When it comes to electric vehicles, many people likely assume that LED headlights are a standard feature. After all, EVs are cutting-edge, energy-efficient vehicles that prioritize sustainability and technological advancements — so it only makes sense that they would come equipped with the latest lighting technology, right? However, this assumption isn’t always accurate.
Take the 2011 Nissan LEAF, for example. While this EV was certainly ahead of its time in terms of its electric powertrain (it beat Tesla to market with a 5-seat, 4-door family car), it didn’t necessarily come standard with LED headlights. Instead, the lower trim levels of the 2011 LEAF were outfitted with halogen bulbs, while the higher-end SL package boasted LED headlights.
I used to own one of these 2011 SLs, and it was my first vehicle with LED lamps. And, it was a gamechanger, making driving a lot more pleasurable and easy at night, while also having an adjustable cutoff to prevent blinding other drivers.
There are several reasons why they’re such a good thing. For one thing, LED headlights are significantly more energy-efficient than halogen bulbs, which means they can help conserve battery life, even if only to get a couple of miles of extra range per battery. Additionally, LED lights produce a brighter, crisper light that can improve visibility on the road, particularly during inclement weather conditions. LED headlights also tend to have a longer lifespan than halogen bulbs, meaning they may need to be replaced far less frequently.
Of course, it’s worth noting that many newer EV models now come standard with LED headlights across all trim levels. As automakers continue to prioritize energy efficiency, safety, and driver convenience, it’s likely that we’ll see even more EVs outfitted with this advanced lighting technology in the years to come.
But, if you’re one of the EV drivers with a low-spec car that didn’t come with LED lights, there’s little stopping you from upgrading yours in 2023. In fact, I did this last year on my 2018 LEAF S, which I’ve since sold. Today, I’m going to review another option for readers to consider.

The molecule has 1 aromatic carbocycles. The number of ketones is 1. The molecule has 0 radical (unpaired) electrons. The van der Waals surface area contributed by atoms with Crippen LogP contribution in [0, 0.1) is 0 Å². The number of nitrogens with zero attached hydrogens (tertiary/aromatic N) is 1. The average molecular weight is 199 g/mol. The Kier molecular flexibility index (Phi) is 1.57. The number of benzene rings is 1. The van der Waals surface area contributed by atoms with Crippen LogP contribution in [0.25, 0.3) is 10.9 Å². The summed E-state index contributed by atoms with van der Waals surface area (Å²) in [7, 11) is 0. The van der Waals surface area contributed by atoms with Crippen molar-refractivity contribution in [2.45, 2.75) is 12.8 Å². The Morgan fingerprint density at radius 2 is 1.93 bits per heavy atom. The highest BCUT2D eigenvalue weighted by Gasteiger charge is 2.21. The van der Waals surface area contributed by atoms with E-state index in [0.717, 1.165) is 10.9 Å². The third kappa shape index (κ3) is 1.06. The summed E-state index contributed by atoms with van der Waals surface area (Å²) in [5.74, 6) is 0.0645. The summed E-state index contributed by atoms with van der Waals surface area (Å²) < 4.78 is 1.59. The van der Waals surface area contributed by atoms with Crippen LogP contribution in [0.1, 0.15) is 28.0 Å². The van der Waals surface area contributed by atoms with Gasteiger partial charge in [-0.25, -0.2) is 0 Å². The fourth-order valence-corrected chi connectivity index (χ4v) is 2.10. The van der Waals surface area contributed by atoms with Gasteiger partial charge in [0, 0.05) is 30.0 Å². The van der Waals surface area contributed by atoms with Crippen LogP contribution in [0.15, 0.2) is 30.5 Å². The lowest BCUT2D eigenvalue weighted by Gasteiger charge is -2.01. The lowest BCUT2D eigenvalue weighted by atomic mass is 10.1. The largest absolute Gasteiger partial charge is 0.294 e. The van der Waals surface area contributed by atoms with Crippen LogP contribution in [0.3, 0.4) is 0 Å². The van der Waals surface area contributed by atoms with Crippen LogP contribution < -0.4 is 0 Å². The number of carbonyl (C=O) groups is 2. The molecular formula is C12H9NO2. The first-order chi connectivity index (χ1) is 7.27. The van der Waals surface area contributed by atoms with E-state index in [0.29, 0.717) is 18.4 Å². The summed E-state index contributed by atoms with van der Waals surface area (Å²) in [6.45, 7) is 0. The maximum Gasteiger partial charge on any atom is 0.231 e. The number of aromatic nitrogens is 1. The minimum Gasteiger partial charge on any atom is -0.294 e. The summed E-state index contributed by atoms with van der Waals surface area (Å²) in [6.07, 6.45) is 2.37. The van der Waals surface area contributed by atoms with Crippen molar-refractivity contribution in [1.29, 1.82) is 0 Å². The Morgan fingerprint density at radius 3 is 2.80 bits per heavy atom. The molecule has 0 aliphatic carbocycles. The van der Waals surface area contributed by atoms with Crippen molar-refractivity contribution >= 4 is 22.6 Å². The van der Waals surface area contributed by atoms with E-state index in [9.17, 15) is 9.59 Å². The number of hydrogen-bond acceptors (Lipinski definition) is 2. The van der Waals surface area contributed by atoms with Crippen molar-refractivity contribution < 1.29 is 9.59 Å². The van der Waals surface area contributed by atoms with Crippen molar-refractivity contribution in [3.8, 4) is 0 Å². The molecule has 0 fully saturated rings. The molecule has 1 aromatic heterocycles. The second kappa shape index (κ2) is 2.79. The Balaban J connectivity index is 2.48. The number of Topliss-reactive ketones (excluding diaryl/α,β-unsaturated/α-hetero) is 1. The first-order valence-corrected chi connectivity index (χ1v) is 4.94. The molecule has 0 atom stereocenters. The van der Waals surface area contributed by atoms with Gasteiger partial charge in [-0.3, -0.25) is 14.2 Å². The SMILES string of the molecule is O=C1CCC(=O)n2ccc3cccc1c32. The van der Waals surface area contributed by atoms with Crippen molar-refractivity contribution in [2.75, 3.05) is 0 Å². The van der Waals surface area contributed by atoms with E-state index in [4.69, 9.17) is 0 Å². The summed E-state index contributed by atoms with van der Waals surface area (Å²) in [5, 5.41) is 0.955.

Sadly, I don’t have any EVs left in which I can test LED upgrade bulbs, so I had to use an ICE vehicle (2005 Acura MDX) for the review. But, headlights are headlights, no matter whether there’s an electric motor behind them or an ICE powerplant, so everything you’ll read here should translate over if you’re considering upgrading your EV.
AUXITO’s Take On LED Headlights
A few months ago, AUXITO contacted me and offered to send me a set of LED headlights to test. I had a lot going on, and I forgot to install them in any of my vehicles, but once I had installed them, I realized that I should have made the upgrade a bigger priority because they make a big difference.
You can learn all about the specifications either at the company’s website or in the video below:
Installation was super simple, just as the video depicts. We were able to swap them out just like any halogen lamp we’ve put in the vehicle in the past, and had it back on the road in 5 minutes. There may be some vehicles where you’d have a harder time, but there seemed to not be too much sticking out of the back of the bulb, thanks to the external driver design. It came with zip ties you can use to tidy the installation up after and prevent rattling or other problems.